Sounding out hidden reefs

Dr Ben Radford from the Australian Institute of Marine Science and collegues from the University of Western Australia and Schmidt Ocean Institute have been exploring ‘hidden’ coral reefs in remote areas of northwest Australia in the Timor sea.

Sponge and mushroom corals

These deeper reefs, known as shoals, rise up from seabed depths of 100-300m to within 20-30m of the sea surface. With the region estimated to supporting more than 100 shoals, they form a very significant network of coral reef habitat between Indonesia and Australia. We have only recently started to document the number of scale of these shoals, there still remain many undiscovered areas but we already know they have significant biodiversity value forming habitat for abundant fish species with high biodiversity.

EK60 ecosounder

The reason that these shoal systems have remained hidden is because in most cases they are not close to the surface. Starting at depths of around 20 meters or deeper, ships safely sail over them. Therefore, it is only recently that these diverse coral reefs have received any detailed biological assessments. However, from the ocean’s surface they remain largely unseen so there is a significant challenge in finding these shoals and documenting the extent and biodiversity.

Seeing with sound

Multibeam sound map

It is well know that many marine animals use sound known as echolocation to navigate and orientate themselves in the marine environment and we’ve learnt form then using a very specialised sonar systems called a multibeam. A multibeam sonar sends out sound waves which bounce off the sea floor and by measuring these returning waves, this allows us to make a sound map of these shoals. Using underwater video and still photography we can navigate around this soundscape and explore and record different habitats present.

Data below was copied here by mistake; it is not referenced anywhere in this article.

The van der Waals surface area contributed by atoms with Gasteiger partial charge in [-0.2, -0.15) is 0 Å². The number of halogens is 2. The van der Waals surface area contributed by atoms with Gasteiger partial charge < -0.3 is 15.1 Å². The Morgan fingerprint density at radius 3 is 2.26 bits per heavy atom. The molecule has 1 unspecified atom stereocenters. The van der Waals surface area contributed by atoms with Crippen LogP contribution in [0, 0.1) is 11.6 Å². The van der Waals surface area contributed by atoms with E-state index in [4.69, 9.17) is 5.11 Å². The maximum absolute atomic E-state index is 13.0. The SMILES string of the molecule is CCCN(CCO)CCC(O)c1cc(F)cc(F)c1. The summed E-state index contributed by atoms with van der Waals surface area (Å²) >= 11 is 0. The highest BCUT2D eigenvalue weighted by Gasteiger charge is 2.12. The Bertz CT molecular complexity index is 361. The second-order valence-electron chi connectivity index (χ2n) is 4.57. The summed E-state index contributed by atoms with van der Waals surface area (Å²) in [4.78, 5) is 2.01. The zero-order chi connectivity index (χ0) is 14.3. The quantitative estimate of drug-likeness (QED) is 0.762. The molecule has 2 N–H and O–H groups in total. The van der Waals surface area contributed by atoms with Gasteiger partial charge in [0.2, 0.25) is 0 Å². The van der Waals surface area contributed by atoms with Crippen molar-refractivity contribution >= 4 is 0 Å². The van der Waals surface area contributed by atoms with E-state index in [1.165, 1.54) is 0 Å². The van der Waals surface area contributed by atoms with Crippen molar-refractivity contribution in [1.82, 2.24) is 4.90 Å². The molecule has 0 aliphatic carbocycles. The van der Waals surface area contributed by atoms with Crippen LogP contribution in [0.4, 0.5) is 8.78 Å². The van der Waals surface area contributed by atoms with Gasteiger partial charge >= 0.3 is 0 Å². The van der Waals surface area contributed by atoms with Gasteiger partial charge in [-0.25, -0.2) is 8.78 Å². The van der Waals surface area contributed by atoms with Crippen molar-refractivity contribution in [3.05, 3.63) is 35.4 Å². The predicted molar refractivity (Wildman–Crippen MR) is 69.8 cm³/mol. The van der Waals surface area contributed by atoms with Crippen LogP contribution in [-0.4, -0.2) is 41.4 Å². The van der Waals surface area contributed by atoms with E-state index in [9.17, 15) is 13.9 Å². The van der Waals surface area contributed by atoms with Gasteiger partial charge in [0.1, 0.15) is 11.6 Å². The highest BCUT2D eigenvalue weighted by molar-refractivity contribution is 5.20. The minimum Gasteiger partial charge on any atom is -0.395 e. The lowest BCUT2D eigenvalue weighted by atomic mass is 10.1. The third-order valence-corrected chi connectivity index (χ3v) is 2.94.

Habitat map of a shoal

Combining these images and the sonar data using statistics allows Dr Radford to make three dimensional models of the shoals and their different coral, sponge and plant habitats. These models combined with oceanographic data will allow us to have a better understanding of how the shoals function and what enables them to support such high biodiversity of plants and animals including many fish species.

Sounding out the water column

EK60 sound map

Dr Radford has been using another type of ecosounder called an EK60 to ‘sound out the water column’. EK60 echosounder can scan for all sizes of objects from small plankton (small animals and plants) to large fish in the water column not just on the sea floor. Water column echosounders send sound waves of different frequencies through the water. These sound waves bounce or echo’s off anything that it hits and are picked and measured up by a receiver. Dr Radford is particularly interested in understanding productivity associated with upwelling along the edges of the shoals. This is likely to be an important process driving the high biomass and species diversity associated with these submerged coral reefs.